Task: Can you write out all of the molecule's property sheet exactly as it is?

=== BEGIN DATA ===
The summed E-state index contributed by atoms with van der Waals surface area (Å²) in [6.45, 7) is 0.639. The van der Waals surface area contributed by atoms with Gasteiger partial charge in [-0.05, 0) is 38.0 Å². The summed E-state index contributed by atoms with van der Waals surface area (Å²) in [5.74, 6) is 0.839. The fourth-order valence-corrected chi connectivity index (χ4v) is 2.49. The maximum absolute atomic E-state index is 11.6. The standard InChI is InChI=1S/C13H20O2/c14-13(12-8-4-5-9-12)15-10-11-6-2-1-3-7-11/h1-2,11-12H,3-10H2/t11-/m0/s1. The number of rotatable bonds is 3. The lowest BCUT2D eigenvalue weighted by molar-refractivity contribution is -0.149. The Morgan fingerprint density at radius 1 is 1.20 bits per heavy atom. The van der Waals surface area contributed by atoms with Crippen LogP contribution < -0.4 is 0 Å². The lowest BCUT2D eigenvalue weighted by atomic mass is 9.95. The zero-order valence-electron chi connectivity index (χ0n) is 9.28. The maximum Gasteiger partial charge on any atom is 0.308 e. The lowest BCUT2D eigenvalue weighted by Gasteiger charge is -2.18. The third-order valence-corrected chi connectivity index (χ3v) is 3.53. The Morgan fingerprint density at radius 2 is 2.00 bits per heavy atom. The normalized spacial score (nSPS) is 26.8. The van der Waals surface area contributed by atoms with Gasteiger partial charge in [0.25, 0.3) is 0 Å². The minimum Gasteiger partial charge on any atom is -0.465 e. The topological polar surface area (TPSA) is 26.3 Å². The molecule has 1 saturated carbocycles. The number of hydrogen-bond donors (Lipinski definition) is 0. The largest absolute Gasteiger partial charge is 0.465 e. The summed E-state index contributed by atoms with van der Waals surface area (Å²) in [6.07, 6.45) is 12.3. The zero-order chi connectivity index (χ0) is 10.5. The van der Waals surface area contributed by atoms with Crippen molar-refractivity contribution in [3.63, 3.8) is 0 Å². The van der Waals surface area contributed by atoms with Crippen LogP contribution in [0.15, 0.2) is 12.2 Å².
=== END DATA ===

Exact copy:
The summed E-state index contributed by atoms with van der Waals surface area (Å²) in [6.45, 7) is 0.639. The van der Waals surface area contributed by atoms with Gasteiger partial charge in [-0.05, 0) is 38.0 Å². The summed E-state index contributed by atoms with van der Waals surface area (Å²) in [5.74, 6) is 0.839. The fourth-order valence-corrected chi connectivity index (χ4v) is 2.49. The maximum absolute atomic E-state index is 11.6. The standard InChI is InChI=1S/C13H20O2/c14-13(12-8-4-5-9-12)15-10-11-6-2-1-3-7-11/h1-2,11-12H,3-10H2/t11-/m0/s1. The number of rotatable bonds is 3. The lowest BCUT2D eigenvalue weighted by molar-refractivity contribution is -0.149. The Morgan fingerprint density at radius 1 is 1.20 bits per heavy atom. The van der Waals surface area contributed by atoms with Crippen LogP contribution < -0.4 is 0 Å². The lowest BCUT2D eigenvalue weighted by atomic mass is 9.95. The zero-order valence-electron chi connectivity index (χ0n) is 9.28. The maximum Gasteiger partial charge on any atom is 0.308 e. The lowest BCUT2D eigenvalue weighted by Gasteiger charge is -2.18. The third-order valence-corrected chi connectivity index (χ3v) is 3.53. The Morgan fingerprint density at radius 2 is 2.00 bits per heavy atom. The normalized spacial score (nSPS) is 26.8. The van der Waals surface area contributed by atoms with Gasteiger partial charge in [0.25, 0.3) is 0 Å². The minimum Gasteiger partial charge on any atom is -0.465 e. The topological polar surface area (TPSA) is 26.3 Å². The molecule has 1 saturated carbocycles. The number of hydrogen-bond donors (Lipinski definition) is 0. The largest absolute Gasteiger partial charge is 0.465 e. The summed E-state index contributed by atoms with van der Waals surface area (Å²) in [6.07, 6.45) is 12.3. The zero-order chi connectivity index (χ0) is 10.5. The van der Waals surface area contributed by atoms with Crippen molar-refractivity contribution in [3.63, 3.8) is 0 Å². The van der Waals surface area contributed by atoms with Crippen LogP contribution in [0.15, 0.2) is 12.2 Å².